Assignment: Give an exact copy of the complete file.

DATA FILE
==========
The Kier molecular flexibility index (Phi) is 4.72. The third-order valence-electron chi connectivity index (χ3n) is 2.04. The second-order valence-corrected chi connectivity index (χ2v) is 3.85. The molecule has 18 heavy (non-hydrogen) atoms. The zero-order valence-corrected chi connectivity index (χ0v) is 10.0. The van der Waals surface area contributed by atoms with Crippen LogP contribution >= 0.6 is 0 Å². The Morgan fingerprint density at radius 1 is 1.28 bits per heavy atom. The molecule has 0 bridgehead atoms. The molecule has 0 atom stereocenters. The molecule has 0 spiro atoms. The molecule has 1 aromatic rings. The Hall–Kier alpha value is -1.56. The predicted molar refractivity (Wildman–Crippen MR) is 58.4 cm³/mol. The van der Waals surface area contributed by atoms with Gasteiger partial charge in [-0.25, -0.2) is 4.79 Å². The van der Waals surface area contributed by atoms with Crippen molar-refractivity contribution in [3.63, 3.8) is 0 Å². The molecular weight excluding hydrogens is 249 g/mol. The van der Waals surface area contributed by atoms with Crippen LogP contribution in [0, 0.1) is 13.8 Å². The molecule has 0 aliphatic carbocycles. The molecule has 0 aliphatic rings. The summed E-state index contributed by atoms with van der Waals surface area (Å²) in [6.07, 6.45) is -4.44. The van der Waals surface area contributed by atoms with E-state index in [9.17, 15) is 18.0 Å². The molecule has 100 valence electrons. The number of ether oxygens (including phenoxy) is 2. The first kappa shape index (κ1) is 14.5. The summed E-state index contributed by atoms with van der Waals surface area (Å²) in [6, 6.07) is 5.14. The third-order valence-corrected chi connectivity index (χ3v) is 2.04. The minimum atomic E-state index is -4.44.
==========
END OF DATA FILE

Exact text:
The Kier molecular flexibility index (Phi) is 4.72. The third-order valence-electron chi connectivity index (χ3n) is 2.04. The second-order valence-corrected chi connectivity index (χ2v) is 3.85. The molecule has 18 heavy (non-hydrogen) atoms. The zero-order valence-corrected chi connectivity index (χ0v) is 10.0. The van der Waals surface area contributed by atoms with Crippen LogP contribution >= 0.6 is 0 Å². The Morgan fingerprint density at radius 1 is 1.28 bits per heavy atom. The molecule has 0 bridgehead atoms. The molecule has 0 atom stereocenters. The molecule has 0 spiro atoms. The molecule has 1 aromatic rings. The Hall–Kier alpha value is -1.56. The predicted molar refractivity (Wildman–Crippen MR) is 58.4 cm³/mol. The van der Waals surface area contributed by atoms with Gasteiger partial charge in [-0.25, -0.2) is 4.79 Å². The van der Waals surface area contributed by atoms with Crippen molar-refractivity contribution in [3.63, 3.8) is 0 Å². The molecular weight excluding hydrogens is 249 g/mol. The van der Waals surface area contributed by atoms with Crippen LogP contribution in [0, 0.1) is 13.8 Å². The molecule has 0 aliphatic carbocycles. The molecule has 0 aliphatic rings. The summed E-state index contributed by atoms with van der Waals surface area (Å²) in [6.07, 6.45) is -4.44. The van der Waals surface area contributed by atoms with E-state index in [9.17, 15) is 18.0 Å². The molecule has 100 valence electrons. The number of ether oxygens (including phenoxy) is 2. The first kappa shape index (κ1) is 14.5. The summed E-state index contributed by atoms with van der Waals surface area (Å²) in [6, 6.07) is 5.14. The third-order valence-corrected chi connectivity index (χ3v) is 2.04. The minimum atomic E-state index is -4.44.